Perched on the corner of Cuesta del Almirante, the Inka Museum gives visitors a very brief glimpse into the ancient history of Peru. You will know when you are there by the dancing water fountain just outside.
The two-storey building is sectioned into the different epochs of Andean cultures, giving you a brief introduction to each before launching into a fully-blown unfolding of the Inca Empire which began in the 14th Century.
When I was at the Inca ruins talking to Walter about my research, he suggested I get in touch with his friend Paul. So I did.
Paul was also a local guide, pleasant, chatty and in good shape. His thick black hair and a long narrow face is typical of Peruvians, and so too the smile that seems to be continually fixed to his jaw. He suggests I might like to go into the mountains to a little indigenous village named Willocq where I can meet Mama Yupanqui – the last surviving descendant of the Inca King, Manco Tupac. I jump at the chance! Continue reading Book Extract – An Interview With The Last Descendant of the Inca, Willocq, Peru→
It has been dubbed the playground of the Gods. High in the mountains, 88km from Lima, Markahuasi is yet another strange phenomenon in Peru. Unusual stone formations reveal faces of people and animals from overseas countries carved rock. They shouldn’t be there.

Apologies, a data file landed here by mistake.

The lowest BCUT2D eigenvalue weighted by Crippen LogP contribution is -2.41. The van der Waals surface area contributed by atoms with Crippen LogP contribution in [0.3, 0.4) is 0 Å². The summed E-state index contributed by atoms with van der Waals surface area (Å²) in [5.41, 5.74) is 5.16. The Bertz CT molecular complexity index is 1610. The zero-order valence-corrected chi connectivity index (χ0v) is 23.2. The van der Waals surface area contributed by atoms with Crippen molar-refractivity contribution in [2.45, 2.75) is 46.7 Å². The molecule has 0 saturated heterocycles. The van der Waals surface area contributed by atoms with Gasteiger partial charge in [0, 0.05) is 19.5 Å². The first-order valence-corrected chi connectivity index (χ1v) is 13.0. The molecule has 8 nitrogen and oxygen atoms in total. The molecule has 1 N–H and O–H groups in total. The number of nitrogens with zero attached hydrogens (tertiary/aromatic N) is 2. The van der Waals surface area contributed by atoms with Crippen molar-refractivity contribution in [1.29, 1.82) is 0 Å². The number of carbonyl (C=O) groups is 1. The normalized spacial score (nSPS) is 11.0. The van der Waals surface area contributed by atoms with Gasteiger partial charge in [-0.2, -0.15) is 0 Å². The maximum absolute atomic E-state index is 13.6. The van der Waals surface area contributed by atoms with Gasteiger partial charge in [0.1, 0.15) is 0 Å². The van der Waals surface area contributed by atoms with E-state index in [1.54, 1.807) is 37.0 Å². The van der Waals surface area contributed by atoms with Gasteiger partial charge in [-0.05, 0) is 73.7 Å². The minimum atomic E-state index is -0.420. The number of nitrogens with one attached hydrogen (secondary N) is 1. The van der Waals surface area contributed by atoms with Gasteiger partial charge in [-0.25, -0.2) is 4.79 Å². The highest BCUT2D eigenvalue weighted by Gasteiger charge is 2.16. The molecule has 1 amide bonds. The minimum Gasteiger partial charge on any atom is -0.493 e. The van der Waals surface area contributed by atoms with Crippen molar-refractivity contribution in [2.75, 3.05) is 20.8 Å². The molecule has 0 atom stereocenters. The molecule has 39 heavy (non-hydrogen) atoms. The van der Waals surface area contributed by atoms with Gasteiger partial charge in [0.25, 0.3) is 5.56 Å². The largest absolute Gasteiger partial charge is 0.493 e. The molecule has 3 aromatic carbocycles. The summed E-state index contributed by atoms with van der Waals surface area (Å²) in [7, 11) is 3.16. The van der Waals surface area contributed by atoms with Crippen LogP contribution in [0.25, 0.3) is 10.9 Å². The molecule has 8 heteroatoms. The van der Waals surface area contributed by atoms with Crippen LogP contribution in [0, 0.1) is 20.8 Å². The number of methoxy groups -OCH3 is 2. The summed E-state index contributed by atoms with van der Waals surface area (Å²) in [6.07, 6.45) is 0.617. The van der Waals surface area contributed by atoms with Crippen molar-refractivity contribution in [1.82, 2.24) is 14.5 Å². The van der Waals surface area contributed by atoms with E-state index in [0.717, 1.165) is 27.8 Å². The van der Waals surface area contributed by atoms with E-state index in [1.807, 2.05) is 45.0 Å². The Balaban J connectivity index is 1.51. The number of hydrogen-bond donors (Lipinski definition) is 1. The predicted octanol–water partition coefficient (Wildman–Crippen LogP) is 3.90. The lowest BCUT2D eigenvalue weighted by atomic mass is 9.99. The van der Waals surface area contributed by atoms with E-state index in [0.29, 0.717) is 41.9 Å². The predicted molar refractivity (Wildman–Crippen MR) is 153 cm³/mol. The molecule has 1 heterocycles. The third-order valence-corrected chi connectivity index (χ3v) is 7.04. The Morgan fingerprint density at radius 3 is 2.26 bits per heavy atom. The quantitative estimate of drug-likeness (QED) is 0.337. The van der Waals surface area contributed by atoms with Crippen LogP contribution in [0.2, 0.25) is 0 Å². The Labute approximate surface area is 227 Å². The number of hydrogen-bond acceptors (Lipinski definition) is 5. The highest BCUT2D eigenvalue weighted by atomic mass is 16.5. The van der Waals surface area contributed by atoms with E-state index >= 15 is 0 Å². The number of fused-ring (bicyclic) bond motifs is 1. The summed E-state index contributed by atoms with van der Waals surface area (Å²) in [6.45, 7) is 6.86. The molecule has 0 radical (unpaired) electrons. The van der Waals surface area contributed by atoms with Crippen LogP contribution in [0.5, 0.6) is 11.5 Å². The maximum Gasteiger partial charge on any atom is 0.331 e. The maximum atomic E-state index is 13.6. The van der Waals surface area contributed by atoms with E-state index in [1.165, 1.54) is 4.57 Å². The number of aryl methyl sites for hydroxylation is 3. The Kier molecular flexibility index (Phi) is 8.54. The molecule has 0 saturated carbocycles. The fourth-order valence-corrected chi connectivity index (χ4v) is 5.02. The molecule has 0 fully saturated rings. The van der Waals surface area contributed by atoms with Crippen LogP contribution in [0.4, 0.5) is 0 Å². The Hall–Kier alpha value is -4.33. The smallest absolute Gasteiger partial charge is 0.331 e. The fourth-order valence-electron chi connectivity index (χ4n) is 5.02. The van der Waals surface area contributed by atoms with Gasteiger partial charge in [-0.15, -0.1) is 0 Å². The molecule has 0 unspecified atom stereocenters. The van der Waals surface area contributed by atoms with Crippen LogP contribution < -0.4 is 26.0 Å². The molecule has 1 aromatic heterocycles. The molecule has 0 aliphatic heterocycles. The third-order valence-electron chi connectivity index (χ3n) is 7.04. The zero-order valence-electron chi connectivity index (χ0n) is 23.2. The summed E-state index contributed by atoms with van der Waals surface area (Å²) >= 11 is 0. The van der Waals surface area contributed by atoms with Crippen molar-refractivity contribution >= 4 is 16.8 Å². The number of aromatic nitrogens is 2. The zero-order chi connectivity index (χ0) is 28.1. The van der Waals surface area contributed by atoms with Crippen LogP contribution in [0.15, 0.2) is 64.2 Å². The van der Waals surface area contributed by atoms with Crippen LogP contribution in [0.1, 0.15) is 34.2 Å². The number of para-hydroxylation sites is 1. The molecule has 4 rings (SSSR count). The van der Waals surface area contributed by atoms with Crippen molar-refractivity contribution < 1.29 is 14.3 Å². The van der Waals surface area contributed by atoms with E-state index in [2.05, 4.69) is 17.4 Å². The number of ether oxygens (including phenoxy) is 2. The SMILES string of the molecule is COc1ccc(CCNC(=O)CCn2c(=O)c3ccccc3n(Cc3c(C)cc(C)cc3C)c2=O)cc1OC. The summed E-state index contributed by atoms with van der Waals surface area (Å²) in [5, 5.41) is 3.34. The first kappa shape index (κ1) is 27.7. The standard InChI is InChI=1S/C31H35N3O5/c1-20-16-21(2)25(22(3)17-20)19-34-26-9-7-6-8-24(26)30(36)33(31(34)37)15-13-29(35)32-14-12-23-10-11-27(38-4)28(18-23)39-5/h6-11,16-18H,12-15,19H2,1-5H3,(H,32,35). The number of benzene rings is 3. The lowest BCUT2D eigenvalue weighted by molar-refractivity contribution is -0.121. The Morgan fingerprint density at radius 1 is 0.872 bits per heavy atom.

Mainstream archaeologists claim the rock formations are naturally formed and dozens rocks that appear to originate from the four corners of the earth are merely coincidence. If scholars say the rocks have been weathered by time, it must be true right? But when you go and investigate the “phenomenon” for yourself, the rocks tell a completely different story. Continue reading Peru Mysteries: The Sculpture Park of Markahuasi→
Planted in the ground like giant stone mushrooms are dozens of giant stone penises. They raise a few eyebrows. Known to the Inca as Falo’s they represent reproduction. Dozens protrude proudly from the dry soil and dozens more are buried helmet first into the ground.
The Temple of Fertility in Chuquito is a short drive from Puno in the Titicaca Basin in the south of Peru. The buried helmets represent reproduction whilst dozens more stand upright like giant mushrooms represent fertility.